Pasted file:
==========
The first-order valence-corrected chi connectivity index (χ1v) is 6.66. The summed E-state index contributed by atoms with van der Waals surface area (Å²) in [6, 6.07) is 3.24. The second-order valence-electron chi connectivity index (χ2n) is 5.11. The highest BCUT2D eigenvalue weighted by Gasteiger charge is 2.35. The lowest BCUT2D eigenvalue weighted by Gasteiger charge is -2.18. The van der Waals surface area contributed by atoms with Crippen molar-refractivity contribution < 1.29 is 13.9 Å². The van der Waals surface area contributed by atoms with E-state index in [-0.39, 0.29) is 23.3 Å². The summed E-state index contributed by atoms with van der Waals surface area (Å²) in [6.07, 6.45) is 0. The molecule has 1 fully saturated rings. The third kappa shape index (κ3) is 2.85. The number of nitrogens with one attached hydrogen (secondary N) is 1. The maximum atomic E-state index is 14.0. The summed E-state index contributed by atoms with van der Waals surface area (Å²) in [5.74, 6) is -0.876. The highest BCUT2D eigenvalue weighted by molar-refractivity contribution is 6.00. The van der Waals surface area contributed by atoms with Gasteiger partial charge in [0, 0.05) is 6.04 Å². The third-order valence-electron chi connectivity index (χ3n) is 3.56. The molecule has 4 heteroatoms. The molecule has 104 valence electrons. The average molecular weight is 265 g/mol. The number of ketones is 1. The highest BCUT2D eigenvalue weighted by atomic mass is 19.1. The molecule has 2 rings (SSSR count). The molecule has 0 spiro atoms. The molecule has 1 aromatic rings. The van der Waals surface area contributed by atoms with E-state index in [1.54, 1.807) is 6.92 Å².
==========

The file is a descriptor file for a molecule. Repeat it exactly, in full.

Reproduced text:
The first-order valence-corrected chi connectivity index (χ1v) is 6.66. The summed E-state index contributed by atoms with van der Waals surface area (Å²) in [6, 6.07) is 3.24. The second-order valence-electron chi connectivity index (χ2n) is 5.11. The highest BCUT2D eigenvalue weighted by Gasteiger charge is 2.35. The lowest BCUT2D eigenvalue weighted by Gasteiger charge is -2.18. The van der Waals surface area contributed by atoms with Crippen molar-refractivity contribution < 1.29 is 13.9 Å². The van der Waals surface area contributed by atoms with E-state index in [-0.39, 0.29) is 23.3 Å². The summed E-state index contributed by atoms with van der Waals surface area (Å²) in [6.07, 6.45) is 0. The molecule has 1 fully saturated rings. The third kappa shape index (κ3) is 2.85. The number of nitrogens with one attached hydrogen (secondary N) is 1. The maximum atomic E-state index is 14.0. The summed E-state index contributed by atoms with van der Waals surface area (Å²) in [5.74, 6) is -0.876. The highest BCUT2D eigenvalue weighted by molar-refractivity contribution is 6.00. The van der Waals surface area contributed by atoms with Gasteiger partial charge in [0, 0.05) is 6.04 Å². The third-order valence-electron chi connectivity index (χ3n) is 3.56. The molecule has 4 heteroatoms. The molecule has 104 valence electrons. The average molecular weight is 265 g/mol. The number of ketones is 1. The highest BCUT2D eigenvalue weighted by atomic mass is 19.1. The molecule has 2 rings (SSSR count). The molecule has 0 spiro atoms. The molecule has 1 aromatic rings. The van der Waals surface area contributed by atoms with E-state index in [1.54, 1.807) is 6.92 Å².